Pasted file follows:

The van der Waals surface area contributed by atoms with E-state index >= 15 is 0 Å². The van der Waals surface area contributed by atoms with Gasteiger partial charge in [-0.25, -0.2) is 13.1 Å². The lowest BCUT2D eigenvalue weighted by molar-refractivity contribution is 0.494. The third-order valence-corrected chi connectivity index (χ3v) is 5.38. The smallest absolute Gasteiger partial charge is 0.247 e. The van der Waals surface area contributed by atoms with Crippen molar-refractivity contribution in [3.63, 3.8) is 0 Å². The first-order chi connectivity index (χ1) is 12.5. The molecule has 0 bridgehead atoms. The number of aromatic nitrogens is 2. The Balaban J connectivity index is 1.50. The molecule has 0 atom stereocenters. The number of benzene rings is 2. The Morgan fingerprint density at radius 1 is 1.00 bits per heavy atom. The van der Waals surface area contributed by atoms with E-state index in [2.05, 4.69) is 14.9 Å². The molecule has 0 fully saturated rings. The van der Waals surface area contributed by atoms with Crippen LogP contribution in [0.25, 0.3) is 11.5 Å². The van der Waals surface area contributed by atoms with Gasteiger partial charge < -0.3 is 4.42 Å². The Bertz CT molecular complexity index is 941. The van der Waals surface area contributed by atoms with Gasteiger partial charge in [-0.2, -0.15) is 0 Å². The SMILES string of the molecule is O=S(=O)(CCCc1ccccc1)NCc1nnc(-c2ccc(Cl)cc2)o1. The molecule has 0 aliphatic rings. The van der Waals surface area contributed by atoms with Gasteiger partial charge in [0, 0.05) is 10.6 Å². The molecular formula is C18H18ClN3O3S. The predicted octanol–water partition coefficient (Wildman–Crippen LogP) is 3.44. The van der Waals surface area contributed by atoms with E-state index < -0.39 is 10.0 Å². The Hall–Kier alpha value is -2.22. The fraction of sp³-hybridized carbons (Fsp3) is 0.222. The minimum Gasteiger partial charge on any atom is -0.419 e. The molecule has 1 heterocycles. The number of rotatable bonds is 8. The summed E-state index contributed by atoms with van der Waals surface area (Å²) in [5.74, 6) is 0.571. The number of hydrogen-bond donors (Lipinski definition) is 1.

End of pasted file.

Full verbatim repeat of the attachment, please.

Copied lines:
The van der Waals surface area contributed by atoms with E-state index >= 15 is 0 Å². The van der Waals surface area contributed by atoms with Gasteiger partial charge in [-0.25, -0.2) is 13.1 Å². The lowest BCUT2D eigenvalue weighted by molar-refractivity contribution is 0.494. The third-order valence-corrected chi connectivity index (χ3v) is 5.38. The smallest absolute Gasteiger partial charge is 0.247 e. The van der Waals surface area contributed by atoms with Crippen molar-refractivity contribution in [3.63, 3.8) is 0 Å². The first-order chi connectivity index (χ1) is 12.5. The molecule has 0 bridgehead atoms. The number of aromatic nitrogens is 2. The Balaban J connectivity index is 1.50. The molecule has 0 atom stereocenters. The number of benzene rings is 2. The Morgan fingerprint density at radius 1 is 1.00 bits per heavy atom. The van der Waals surface area contributed by atoms with E-state index in [2.05, 4.69) is 14.9 Å². The molecule has 0 fully saturated rings. The van der Waals surface area contributed by atoms with Crippen LogP contribution in [0.25, 0.3) is 11.5 Å². The van der Waals surface area contributed by atoms with Gasteiger partial charge < -0.3 is 4.42 Å². The Bertz CT molecular complexity index is 941. The van der Waals surface area contributed by atoms with Gasteiger partial charge in [-0.2, -0.15) is 0 Å². The SMILES string of the molecule is O=S(=O)(CCCc1ccccc1)NCc1nnc(-c2ccc(Cl)cc2)o1. The molecule has 0 aliphatic rings. The van der Waals surface area contributed by atoms with Gasteiger partial charge in [0, 0.05) is 10.6 Å². The molecular formula is C18H18ClN3O3S. The predicted octanol–water partition coefficient (Wildman–Crippen LogP) is 3.44. The van der Waals surface area contributed by atoms with E-state index < -0.39 is 10.0 Å². The Hall–Kier alpha value is -2.22. The fraction of sp³-hybridized carbons (Fsp3) is 0.222. The minimum Gasteiger partial charge on any atom is -0.419 e. The molecule has 1 heterocycles. The number of rotatable bonds is 8. The summed E-state index contributed by atoms with van der Waals surface area (Å²) in [5.74, 6) is 0.571. The number of hydrogen-bond donors (Lipinski definition) is 1.